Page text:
My new gig

17 06 2010

As most of you know, I’ve been working with several companies over the past few years helping them with their marketing, communications, business development, and so on. I enjoyed the freedom that came with freelancing – but over the past year was becoming increasingly itchy for a change. I had debated starting another venture, but it felt terribly daunting and I had nothing I was sufficiently excited about to spend the 80 hours a week building it and trying to raise money.

Something I have long been very excited about was one of my clients – EdgeCast. The company is a content delivery network (CDN) competing with Akamai and Limelight (to name a couple.) In a nutshell, EdgeCast does for bits what FedEx does for packages – delivers them quickly, accurately, and intact. [OK, it's a little bit more complicated, but that's for another conversation.] The incredible explosion of demand for digital content – and the equally huge explosion in the supply of it – is combining to create a staggering market opportunity in the shuttling and stewardship of those bits. The public internet just wasn’t built for this.

Anyway, the company was founded in 2006 by friends – some very smart guys I admire a lot – and so I have been lucky enough to be involved since the idea stage and to see it mature into a serious contender.

Long story short – I’m really excited to announce that I joined the EdgeCast management team as their VP of Communications and Marketing. It’s actually been a couple of months now, but I haven’t had the chance to formally let the world know.

Everything was right about this opportunity – the timing, the team, the work I’m getting to do, the incredible market potential. I love that I’m applying my creative and technical mind in equal doses – and the company is at a very exciting stage. Perhaps best of all, I’m having a lot of fun.

So there you have it.



Gauging TechCrunch’s Moral Fiber In One Sentence

15 07 2009

The study of microexpressions has long been fascinating to me.  If you’re really paying attention, you can learn a great deal about a person in fleeting, unguarded moments.  I think this is true about language as well.  In written and spoken conversation, passing remarks – let’s call them “microprose” – can often give a far more realistic depiction of what’s really going on than what is presented as the main course.  This is, of course, because they are less thought out – and thus less guarded – than the rest of it.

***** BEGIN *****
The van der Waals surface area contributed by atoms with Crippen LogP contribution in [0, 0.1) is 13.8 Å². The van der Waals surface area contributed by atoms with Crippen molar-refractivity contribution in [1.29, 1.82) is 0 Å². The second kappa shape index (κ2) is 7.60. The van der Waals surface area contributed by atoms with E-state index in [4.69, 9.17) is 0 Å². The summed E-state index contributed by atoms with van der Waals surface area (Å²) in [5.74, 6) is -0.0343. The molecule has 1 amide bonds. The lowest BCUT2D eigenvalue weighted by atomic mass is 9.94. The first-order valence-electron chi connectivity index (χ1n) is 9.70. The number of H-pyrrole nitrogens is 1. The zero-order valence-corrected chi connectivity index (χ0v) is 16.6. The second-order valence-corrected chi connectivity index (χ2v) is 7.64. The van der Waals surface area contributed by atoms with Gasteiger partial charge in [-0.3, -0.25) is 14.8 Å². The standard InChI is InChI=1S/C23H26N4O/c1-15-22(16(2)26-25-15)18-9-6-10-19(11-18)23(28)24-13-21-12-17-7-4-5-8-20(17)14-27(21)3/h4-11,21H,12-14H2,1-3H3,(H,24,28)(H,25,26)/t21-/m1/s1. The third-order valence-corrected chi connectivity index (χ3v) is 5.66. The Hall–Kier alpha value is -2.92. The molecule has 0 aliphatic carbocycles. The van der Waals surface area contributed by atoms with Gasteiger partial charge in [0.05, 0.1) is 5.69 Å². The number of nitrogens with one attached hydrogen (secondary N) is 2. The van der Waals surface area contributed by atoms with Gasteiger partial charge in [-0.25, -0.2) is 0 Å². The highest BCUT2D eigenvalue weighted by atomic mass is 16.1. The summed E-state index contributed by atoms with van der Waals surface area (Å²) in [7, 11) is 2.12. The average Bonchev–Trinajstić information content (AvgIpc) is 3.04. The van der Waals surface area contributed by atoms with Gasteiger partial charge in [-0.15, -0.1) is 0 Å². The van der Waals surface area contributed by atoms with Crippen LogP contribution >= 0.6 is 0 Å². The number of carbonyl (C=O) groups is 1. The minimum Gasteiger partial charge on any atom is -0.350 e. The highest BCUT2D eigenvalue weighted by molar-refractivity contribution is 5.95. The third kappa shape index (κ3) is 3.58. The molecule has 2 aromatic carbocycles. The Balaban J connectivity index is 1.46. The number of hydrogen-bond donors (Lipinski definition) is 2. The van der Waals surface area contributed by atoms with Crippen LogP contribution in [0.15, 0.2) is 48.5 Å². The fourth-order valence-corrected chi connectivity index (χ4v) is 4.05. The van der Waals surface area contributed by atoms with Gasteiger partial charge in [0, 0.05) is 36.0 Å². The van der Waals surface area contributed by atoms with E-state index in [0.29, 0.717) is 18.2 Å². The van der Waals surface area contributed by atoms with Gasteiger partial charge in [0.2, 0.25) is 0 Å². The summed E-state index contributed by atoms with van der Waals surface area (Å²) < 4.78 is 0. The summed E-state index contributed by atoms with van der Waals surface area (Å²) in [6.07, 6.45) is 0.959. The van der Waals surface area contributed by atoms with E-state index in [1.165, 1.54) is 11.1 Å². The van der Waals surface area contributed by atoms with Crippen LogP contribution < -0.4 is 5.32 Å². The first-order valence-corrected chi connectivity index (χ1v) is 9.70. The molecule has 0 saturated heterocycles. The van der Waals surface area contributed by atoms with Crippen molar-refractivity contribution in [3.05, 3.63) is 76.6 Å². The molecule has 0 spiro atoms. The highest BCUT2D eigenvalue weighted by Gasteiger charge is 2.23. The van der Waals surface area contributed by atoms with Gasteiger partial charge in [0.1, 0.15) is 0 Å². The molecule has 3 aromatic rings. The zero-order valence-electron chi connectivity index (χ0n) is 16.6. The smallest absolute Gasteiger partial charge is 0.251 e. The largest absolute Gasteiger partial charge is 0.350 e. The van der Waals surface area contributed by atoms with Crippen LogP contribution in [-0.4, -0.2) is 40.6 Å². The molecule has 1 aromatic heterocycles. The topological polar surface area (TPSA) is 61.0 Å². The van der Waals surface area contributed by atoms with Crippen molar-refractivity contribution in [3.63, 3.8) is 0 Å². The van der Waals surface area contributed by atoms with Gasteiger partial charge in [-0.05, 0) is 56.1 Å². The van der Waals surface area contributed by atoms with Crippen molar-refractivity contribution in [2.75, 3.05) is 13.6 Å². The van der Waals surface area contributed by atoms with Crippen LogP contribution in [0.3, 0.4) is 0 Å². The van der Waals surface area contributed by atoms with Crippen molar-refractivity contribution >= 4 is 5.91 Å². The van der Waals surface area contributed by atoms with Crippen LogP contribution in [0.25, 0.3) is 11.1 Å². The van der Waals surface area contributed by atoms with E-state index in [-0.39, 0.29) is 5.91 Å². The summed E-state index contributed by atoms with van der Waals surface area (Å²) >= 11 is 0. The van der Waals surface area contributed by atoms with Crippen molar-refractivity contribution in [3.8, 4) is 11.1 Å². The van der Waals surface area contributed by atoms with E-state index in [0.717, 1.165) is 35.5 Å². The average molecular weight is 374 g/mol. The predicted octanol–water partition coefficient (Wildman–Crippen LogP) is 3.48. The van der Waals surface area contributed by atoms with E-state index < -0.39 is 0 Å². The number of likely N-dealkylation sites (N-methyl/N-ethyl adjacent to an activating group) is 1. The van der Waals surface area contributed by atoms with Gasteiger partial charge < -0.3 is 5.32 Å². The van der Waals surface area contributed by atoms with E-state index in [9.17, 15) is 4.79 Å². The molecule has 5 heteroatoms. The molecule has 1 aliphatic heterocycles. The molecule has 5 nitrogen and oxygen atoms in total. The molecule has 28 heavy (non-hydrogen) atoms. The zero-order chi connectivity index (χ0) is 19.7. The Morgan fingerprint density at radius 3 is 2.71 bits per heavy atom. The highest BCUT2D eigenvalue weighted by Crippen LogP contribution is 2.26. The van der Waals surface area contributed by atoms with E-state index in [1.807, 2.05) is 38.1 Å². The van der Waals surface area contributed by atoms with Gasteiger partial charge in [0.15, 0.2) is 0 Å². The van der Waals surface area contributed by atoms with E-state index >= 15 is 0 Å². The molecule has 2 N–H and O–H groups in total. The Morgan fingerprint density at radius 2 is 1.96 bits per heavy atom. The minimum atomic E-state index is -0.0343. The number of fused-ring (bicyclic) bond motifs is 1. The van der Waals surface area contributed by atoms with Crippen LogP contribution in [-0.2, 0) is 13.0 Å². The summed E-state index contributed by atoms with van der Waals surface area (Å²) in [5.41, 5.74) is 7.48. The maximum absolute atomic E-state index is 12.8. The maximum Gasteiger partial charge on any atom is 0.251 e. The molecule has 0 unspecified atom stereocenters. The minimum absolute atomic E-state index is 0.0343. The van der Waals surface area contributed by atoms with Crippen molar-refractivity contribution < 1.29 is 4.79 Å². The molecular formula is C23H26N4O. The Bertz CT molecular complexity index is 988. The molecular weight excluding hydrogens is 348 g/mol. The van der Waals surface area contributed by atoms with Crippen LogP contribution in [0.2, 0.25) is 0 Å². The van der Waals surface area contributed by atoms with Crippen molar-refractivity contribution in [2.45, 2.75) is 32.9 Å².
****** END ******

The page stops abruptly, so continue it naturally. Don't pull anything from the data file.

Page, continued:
When Arrington posted his rant back in December about how TechCrunch was no longer going to honor embargoes, I stayed out of that fray.  I did that for many reasons: mostly because I think they have every right to refuse to honor embargoes, partially because I didn’t really care enough, and also because the issue was already getting a lot more treatment than it deserved.  But at the time, one little piece of it stood out to me:

“We’ll happily agree to whatever you ask of us, and then we’ll just do whatever we feel like right after that.”

I remember being troubled by that.  It’s one thing to say you won’t honor embargoes and NDAs.  It’s quite another to say you will agree to them and then break them.  The former describes someone doing what they feel is best for their business in an increasingly competitive space; the latter describes someone running a serious ethical deficit.

Last night the news broke that Arrington is in receipt of several hundred confidential Twitter documents forwarded to him by a hacker who broke into some of the company’s email accounts.  I won’t get into it all here; it’s being covered ad nauseam by the usual suspects.  Last night, Arrington publicly feigned moral contemplation about an “ethical line” he didn’t want to cross, then closed the same article with “more posts coming soon.”  Bring me the vomit bag.

I would conservatively estimate that the feedback loop of mutual-Web2.0-masturbation that goes on with Arrington and the toadys immediately around him might evacuate 40% of the oxygen from the social media ecosphere.  And that’s fine; jerk each other off all you want – it’s America.  But when you decide to participate on the buy side of a market for the fruits of criminal labor, I object – and I hope your readers do, too.



Business Venture Teaser

10 02 2008

Stay tuned for more about Zeno Media.